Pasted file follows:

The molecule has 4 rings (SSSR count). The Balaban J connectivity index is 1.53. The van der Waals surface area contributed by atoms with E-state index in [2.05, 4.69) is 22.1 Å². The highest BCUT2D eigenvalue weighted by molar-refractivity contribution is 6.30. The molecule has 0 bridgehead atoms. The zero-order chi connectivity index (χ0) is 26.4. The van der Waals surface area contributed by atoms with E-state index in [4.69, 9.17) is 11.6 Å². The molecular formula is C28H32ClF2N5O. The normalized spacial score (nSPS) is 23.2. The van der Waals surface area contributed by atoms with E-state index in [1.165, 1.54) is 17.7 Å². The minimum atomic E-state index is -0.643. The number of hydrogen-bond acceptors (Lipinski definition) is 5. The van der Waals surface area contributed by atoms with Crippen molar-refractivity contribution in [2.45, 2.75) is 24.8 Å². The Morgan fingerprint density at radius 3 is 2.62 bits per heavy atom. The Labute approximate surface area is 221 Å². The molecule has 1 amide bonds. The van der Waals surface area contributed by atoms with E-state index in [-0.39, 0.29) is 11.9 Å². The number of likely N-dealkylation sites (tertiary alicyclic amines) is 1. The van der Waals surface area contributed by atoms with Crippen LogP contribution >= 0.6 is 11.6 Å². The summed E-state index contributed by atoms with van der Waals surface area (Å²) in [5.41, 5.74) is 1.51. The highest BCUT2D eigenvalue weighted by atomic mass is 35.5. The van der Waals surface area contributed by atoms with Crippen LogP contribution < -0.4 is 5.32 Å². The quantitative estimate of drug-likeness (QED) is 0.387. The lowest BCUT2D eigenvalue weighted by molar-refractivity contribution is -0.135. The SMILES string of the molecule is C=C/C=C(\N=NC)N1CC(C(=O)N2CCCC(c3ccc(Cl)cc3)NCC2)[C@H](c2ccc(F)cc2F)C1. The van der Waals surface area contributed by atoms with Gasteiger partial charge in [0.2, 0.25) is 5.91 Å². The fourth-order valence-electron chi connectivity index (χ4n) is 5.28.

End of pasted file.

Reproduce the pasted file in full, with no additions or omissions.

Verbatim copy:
The molecule has 4 rings (SSSR count). The Balaban J connectivity index is 1.53. The van der Waals surface area contributed by atoms with E-state index in [2.05, 4.69) is 22.1 Å². The highest BCUT2D eigenvalue weighted by molar-refractivity contribution is 6.30. The molecule has 0 bridgehead atoms. The zero-order chi connectivity index (χ0) is 26.4. The van der Waals surface area contributed by atoms with E-state index in [4.69, 9.17) is 11.6 Å². The molecular formula is C28H32ClF2N5O. The normalized spacial score (nSPS) is 23.2. The van der Waals surface area contributed by atoms with E-state index in [1.165, 1.54) is 17.7 Å². The minimum atomic E-state index is -0.643. The number of hydrogen-bond acceptors (Lipinski definition) is 5. The van der Waals surface area contributed by atoms with Crippen molar-refractivity contribution in [2.45, 2.75) is 24.8 Å². The Morgan fingerprint density at radius 3 is 2.62 bits per heavy atom. The Labute approximate surface area is 221 Å². The molecule has 1 amide bonds. The van der Waals surface area contributed by atoms with E-state index in [-0.39, 0.29) is 11.9 Å². The number of likely N-dealkylation sites (tertiary alicyclic amines) is 1. The van der Waals surface area contributed by atoms with Crippen LogP contribution >= 0.6 is 11.6 Å². The summed E-state index contributed by atoms with van der Waals surface area (Å²) in [5.41, 5.74) is 1.51. The highest BCUT2D eigenvalue weighted by atomic mass is 35.5. The van der Waals surface area contributed by atoms with Crippen LogP contribution < -0.4 is 5.32 Å². The quantitative estimate of drug-likeness (QED) is 0.387. The lowest BCUT2D eigenvalue weighted by molar-refractivity contribution is -0.135. The SMILES string of the molecule is C=C/C=C(\N=NC)N1CC(C(=O)N2CCCC(c3ccc(Cl)cc3)NCC2)[C@H](c2ccc(F)cc2F)C1. The van der Waals surface area contributed by atoms with Gasteiger partial charge in [0.2, 0.25) is 5.91 Å². The fourth-order valence-electron chi connectivity index (χ4n) is 5.28.